Electricity is one of the cornerstones of modern society, but it can be very dangerous if handled incorrectly. Therefore, governments have introduced stringent codes to regulate its use and ensure safety for occupants. A building’s power supply must be safe to use, and it must also have the voltage and frequency required by the electrical appliances in the building. The electrical engineering systems that provide electrical safety and power quality are typically hidden from sight, but they play a fundamental role in buildings.
Electrical issues are more common in pre-war apartment buildings and other old constructions. Always make sure you get the installation checked before moving into an existing property, but especially if it very aged.
Electrical Protection Devices
The main function of electrical protections is to disconnect the power supply when dangerous operating conditions are present. The main types of electrical faults found in electrical engineering systems are the following:
- Overload or overcurrent
- Short circuit
- Ground fault
- Line-to-line fault
- Transient or voltage surge
Plug-in circuit breakers are perhaps the best-known electrical protection devices, commonly used in residential and light commercial applications (below 100 Amperes). Molded-case circuit breakers are generally larger and reach higher current ratings, while motor circuit protectors and thermal overload relays are designed for the protection needs of electric motors. Other than the plug-in configuration, there are protection devices designed for a DIN rail mount or for bolted connections.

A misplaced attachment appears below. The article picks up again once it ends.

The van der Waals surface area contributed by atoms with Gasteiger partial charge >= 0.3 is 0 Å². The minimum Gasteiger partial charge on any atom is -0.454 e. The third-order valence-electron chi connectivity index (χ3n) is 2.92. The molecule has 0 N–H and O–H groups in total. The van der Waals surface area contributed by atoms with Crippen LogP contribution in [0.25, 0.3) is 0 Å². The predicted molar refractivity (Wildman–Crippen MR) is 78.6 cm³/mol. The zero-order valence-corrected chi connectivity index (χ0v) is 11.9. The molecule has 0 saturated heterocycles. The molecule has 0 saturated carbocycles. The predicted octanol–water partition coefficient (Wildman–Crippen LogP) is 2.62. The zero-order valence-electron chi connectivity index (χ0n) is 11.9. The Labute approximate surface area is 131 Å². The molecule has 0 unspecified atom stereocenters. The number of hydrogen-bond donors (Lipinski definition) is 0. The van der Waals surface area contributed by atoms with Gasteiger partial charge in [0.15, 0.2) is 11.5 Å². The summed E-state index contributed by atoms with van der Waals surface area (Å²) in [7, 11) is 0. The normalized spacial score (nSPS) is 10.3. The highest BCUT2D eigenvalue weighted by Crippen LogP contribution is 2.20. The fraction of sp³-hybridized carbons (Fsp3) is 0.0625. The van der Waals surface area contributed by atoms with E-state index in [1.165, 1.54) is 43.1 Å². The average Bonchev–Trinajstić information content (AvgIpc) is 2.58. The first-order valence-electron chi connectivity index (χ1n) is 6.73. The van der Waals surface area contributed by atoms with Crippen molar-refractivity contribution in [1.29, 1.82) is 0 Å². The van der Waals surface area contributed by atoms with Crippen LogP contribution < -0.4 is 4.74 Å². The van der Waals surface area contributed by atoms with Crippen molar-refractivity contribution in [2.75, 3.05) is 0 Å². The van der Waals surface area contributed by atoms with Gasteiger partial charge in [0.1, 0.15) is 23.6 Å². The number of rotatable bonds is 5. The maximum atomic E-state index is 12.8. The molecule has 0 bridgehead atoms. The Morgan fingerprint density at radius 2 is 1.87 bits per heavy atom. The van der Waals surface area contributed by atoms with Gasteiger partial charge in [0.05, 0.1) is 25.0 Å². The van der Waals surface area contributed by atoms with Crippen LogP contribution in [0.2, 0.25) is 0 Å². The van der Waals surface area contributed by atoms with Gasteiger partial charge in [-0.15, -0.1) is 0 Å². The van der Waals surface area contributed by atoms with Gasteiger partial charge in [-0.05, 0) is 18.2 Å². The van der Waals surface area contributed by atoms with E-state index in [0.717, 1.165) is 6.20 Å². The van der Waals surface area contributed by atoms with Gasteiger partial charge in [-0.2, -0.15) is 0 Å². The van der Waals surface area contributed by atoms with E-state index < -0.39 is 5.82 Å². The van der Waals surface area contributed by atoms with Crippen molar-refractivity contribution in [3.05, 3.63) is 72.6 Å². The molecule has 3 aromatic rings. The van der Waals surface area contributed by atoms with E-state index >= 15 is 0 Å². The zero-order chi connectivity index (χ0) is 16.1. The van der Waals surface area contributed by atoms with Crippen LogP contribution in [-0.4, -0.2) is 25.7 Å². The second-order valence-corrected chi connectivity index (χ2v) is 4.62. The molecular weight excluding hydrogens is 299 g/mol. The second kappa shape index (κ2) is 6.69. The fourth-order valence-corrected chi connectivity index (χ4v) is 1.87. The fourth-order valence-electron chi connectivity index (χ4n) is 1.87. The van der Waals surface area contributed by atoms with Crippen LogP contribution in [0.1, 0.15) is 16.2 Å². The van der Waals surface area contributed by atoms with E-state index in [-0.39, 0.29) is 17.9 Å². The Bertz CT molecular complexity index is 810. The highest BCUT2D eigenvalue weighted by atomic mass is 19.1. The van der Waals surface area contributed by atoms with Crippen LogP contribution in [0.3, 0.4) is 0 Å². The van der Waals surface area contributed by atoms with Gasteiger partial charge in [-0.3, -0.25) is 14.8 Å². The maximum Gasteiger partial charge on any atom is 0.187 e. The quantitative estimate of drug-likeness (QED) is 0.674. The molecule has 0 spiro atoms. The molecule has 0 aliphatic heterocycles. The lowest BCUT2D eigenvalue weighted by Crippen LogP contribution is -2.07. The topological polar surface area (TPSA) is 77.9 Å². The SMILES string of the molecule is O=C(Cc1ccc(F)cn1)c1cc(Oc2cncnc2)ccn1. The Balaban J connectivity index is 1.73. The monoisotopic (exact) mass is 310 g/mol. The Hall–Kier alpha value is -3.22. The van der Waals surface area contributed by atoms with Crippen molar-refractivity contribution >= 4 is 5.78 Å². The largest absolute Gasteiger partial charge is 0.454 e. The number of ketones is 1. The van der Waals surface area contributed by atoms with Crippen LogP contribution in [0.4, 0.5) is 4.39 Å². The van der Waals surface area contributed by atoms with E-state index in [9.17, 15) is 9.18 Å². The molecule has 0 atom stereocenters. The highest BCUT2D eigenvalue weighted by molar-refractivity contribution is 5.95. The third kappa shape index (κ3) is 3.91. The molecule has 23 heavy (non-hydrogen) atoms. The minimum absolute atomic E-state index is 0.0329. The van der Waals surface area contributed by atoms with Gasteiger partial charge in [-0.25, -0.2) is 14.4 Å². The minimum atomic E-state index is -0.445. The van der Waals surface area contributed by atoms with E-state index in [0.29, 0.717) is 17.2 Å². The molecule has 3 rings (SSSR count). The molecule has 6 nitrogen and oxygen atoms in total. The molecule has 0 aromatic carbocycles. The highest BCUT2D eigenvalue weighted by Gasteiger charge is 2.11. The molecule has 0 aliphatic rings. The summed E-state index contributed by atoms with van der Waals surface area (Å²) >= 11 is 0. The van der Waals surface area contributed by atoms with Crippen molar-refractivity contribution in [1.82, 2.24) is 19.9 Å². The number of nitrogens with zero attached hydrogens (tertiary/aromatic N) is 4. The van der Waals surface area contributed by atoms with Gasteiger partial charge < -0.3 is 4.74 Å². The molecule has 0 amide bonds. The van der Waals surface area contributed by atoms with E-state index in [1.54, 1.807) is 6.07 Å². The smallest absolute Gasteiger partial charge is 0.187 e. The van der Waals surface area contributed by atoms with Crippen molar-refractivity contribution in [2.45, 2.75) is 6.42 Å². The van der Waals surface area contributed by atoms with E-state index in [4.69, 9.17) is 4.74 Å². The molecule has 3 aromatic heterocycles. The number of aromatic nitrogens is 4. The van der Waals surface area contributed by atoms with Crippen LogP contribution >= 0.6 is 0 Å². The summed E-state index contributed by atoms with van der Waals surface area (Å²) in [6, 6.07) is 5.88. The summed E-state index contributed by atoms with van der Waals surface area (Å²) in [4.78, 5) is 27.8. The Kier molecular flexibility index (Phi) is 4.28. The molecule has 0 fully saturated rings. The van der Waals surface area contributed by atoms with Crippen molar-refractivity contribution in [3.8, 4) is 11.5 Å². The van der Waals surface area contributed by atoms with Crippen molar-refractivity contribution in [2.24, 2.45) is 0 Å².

An overload occurs when an electrical circuit is drawing current above its rated value for an excessively long period. It is important to note that short-duration overcurrent is common in some types of equipment. For example, three-phase electric motors may draw up to eight times their rated current during startup, but only for a short time – typically fractions of a second. Some types of lighting also draw an inrush current, especially if they have ballasts.
Circuit breakers typically use a thermal interruption mechanism to protect circuits from overload while allowing short-duration current peaks. The thermal protection mechanism uses a metallic contact that expands when heated by current, and it is calibrated to allow the circuit breaker’s rated current but not higher values. However, since inrush currents occur too quickly, their heating effect is not enough to expand and disconnect the thermal protection mechanism. On the other hand, an overload eventually trips the breaker; as current magnitude increases, the thermal protection contact expands faster and disconnects the circuit in less time.